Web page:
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CES 2021 will go all-digital this year since its organizers feel that’s the only way they can protect attendees during the pandemic.

The Consumer Technology Association (CTA) stages the biggest technology trade show of the year, drawing around 180,000 people to Las Vegas each January. But there will be no physical event in 2021, said CTA CEO Gary Shapiro in an interview with VentureBeat. That’s going to be a severe blow to tech marketers who rely on CES to showcase upcoming products at an event that draws tons of press, tech enthusiasts, and buyers.

The digital show’s new format will still enable exhibitors, attendees, the press, and tech leaders to engage with each other through online talks and virtual meetings, Shapiro said. The CTA — whose members employ more than 18 million people — made the decision after consulting with more than 10,000 attendees and other stakeholders in recent weeks and finding that a large number of people didn’t want to attend. Shapiro said he talked to scores of CEOs and everyone understood the challenge of the pandemic.

“As every month went by, it was our hope that somehow this would resolve by January,” Shapiro said. “But the assumption is there will not be a vaccine that will be widely available and considered safe by January. At our board meeting, the issue was, ‘What is the right thing to do?’ We are making a decision based on the right thing to do, not on the best financial thing for us to do.”

Shapiro noted that his wife, who works as a doctor in a hospital, had COVID-19, though he himself hasn’t had it. He said he understood how serious the situation is in the U.S., where more than 4.4 million have been infected and over 150,000 have died.

“We realized with no vaccine it’s just not possible to have a physical CES,” he said. “Our event has been primarily an indoor event. If it were a financial decision, we would go forward. [But this decision] gives exhibitors and attendees the opportunity to make their own plans and reimagine the event and their digital presence.”

He said the CTA didn’t want to be responsible for spreading the pandemic further, even though it had thousands of exhibitors already signed up and a likely crowd of tens of thousands of people.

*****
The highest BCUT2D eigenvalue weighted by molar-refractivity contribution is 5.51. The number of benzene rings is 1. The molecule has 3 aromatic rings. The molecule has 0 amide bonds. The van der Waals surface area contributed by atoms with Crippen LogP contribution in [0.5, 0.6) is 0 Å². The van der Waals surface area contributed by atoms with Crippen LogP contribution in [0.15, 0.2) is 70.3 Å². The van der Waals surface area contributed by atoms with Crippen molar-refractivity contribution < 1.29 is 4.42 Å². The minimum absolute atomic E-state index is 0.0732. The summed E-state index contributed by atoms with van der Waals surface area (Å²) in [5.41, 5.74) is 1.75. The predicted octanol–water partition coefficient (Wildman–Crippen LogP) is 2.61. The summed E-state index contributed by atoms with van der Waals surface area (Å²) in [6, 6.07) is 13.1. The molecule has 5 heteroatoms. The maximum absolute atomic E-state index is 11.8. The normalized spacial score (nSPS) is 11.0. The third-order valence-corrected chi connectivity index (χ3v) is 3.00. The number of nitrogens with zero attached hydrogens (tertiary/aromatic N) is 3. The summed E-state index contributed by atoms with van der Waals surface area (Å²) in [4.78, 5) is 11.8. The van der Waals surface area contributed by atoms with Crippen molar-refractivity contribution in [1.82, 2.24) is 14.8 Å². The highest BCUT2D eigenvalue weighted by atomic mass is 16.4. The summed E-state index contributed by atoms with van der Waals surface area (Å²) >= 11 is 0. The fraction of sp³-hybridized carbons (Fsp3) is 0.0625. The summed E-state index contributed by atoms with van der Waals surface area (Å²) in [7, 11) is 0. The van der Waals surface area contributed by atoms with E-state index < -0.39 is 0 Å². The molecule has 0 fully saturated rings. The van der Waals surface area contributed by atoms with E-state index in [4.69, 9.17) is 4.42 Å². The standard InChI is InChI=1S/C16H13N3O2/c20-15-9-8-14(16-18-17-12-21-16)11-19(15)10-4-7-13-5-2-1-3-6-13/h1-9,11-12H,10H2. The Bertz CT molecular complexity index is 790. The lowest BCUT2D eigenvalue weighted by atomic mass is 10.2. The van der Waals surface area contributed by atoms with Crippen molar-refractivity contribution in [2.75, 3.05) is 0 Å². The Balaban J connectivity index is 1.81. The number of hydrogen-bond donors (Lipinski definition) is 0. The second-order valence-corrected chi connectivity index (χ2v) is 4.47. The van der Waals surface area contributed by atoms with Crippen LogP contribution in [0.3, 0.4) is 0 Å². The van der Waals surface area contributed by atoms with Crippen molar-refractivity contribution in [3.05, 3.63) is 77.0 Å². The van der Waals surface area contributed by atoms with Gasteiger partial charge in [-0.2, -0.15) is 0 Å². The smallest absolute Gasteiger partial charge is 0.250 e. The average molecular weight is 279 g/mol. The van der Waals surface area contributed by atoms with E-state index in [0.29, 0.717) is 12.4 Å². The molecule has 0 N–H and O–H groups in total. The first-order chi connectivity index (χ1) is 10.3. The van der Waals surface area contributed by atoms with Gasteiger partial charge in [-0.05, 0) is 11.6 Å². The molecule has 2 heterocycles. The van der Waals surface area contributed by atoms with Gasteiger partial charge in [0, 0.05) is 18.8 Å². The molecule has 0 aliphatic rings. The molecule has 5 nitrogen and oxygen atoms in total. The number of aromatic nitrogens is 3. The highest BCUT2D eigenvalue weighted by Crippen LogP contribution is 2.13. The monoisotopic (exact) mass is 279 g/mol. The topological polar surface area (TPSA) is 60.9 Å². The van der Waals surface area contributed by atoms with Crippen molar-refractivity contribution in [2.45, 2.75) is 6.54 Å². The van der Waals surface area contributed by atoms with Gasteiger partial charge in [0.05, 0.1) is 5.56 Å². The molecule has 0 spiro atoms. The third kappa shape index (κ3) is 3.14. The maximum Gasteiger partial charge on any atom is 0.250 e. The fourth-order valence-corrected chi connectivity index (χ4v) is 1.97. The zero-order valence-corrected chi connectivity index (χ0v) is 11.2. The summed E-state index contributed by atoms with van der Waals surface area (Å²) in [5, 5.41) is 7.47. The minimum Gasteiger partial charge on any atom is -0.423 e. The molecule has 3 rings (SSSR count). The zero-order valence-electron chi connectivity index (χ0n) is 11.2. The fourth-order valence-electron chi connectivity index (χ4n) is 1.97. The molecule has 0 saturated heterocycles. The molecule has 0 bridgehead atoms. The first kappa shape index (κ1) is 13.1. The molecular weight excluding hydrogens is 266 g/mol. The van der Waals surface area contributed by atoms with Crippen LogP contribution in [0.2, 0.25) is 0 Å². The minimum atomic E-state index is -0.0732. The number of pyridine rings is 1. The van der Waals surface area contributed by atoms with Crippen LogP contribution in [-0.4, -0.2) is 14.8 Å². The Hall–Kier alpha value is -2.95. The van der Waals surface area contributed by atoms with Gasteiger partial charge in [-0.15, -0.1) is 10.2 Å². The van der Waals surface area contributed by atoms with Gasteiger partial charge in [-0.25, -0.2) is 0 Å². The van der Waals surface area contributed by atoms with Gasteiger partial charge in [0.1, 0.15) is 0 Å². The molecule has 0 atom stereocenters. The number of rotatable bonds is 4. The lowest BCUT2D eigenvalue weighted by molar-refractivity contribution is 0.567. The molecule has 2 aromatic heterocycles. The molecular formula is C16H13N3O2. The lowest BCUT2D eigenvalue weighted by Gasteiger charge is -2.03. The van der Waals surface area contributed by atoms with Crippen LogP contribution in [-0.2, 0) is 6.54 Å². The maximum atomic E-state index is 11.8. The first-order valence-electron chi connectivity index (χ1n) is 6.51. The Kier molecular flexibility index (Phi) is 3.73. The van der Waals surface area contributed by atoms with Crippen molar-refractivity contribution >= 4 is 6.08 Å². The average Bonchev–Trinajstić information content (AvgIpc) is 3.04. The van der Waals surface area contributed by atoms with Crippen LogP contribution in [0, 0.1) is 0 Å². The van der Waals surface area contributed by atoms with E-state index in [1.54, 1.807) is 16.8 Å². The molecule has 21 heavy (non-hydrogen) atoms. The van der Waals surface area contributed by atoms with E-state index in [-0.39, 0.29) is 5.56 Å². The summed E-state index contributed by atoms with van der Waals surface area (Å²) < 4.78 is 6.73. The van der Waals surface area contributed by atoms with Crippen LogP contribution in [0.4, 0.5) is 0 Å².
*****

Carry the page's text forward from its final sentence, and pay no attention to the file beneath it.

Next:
“We were getting increasingly uncomfortable as time went on and things didn’t get better,” he said.

The CTA also thought it should pivot early. Shapiro noted that Google just announced it would have employees work from home until the summer of 2021. The resurgence of the virus this summer is forcing companies and the association to be more cautious and accept the fact that it won’t be safe to gather for a while.

Digital plans

Gary Shapiro is CEO of the Consumer Technology Association

Above: Gary Shapiro, CEO of the Consumer Technology Association, at CES 2020.

Image Credit: Dean Takahashi

The digital show will still feature important keynote speakers, and you’ll be able to watch them from the comfort and safety of your home or office. That’s a big shift, as the show has never been online-only in its more than 50 years of operation. The event will take place during the first week of January 2021, and CES 2022 will be a hybrid physical and digital event.

“In 2022, our plan is to have a hybrid event in Las Vegas and a super-enhanced digital event based on our learnings from 2021,” Shapiro said.

He said the team spent a lot of time looking at protective measures, such as disinfectants, mask requirements, testing, and  physical barriers. But he noted that there’s a shortage of testing kits as more companies prepare to bring workers back to work. The team started working aggressively on a digital expansion in March, but the decision to cancel the physical element took longer.

(VentureBeat is a media partner for CES, and I advised CES to cancel the physical event.)

“We are pretty excited about the possibilities of the digital event,” Shapiro said. “It allows everyone to attend, and there is so much going on in our industry with 5G, AI, self-driving cars, drones, and health tech.”

Meanwhile, the CTA said on Monday that it had convened a number of tech and health companies to launch the Public Health Tech Initiative, aimed at developing technologies to deal with future pandemics.

“We’ve had a lot of successes in health care technology,” Shapiro said. “This one is focused on how we could plan for the next global health crisis after this pandemic.”

Did CES 2020 spread the pandemic?

Crowds await entry to CES 2020.

Above: Crowds await entry to CES 2020.

Image Credit: Jeremy Horwitz/VentureBeat

Some people have wondered on social media whether CES 2020 was responsible for spreading COVID-19 in the U.S., considering it brought together more than 182,000 people from all over the world. But Shapiro doubts that was the case. His organization looked into it and found that the earliest confirmed case in Las Vegas itself was in March, long after CES.

“That certainly was something that concerned us because no one wants to be associated with that type of spreading,” he said.

As for the impact of the decision on partners and the city of Las Vegas, Shapiro said, “We’re heartbroken.” He acknowledged how many vendors rely on meetings and conventions for revenue, not to mention the airlines and the hotels.

“It’s meaningful to the people involved. It obviously has an impact,” Shapiro said.

Shapiro didn’t say whether the CTA anticipated any contract problems with the city or vendors. But he noted that most contracts have “force majeure” clauses that allow contracts to be broken due to extraordinary events like a pandemic. During the next week or so, he said the CTA would have follow-up conversations. But the bottom line is clear.

“In this case, it’s just not possible to have a safe event,” he said.

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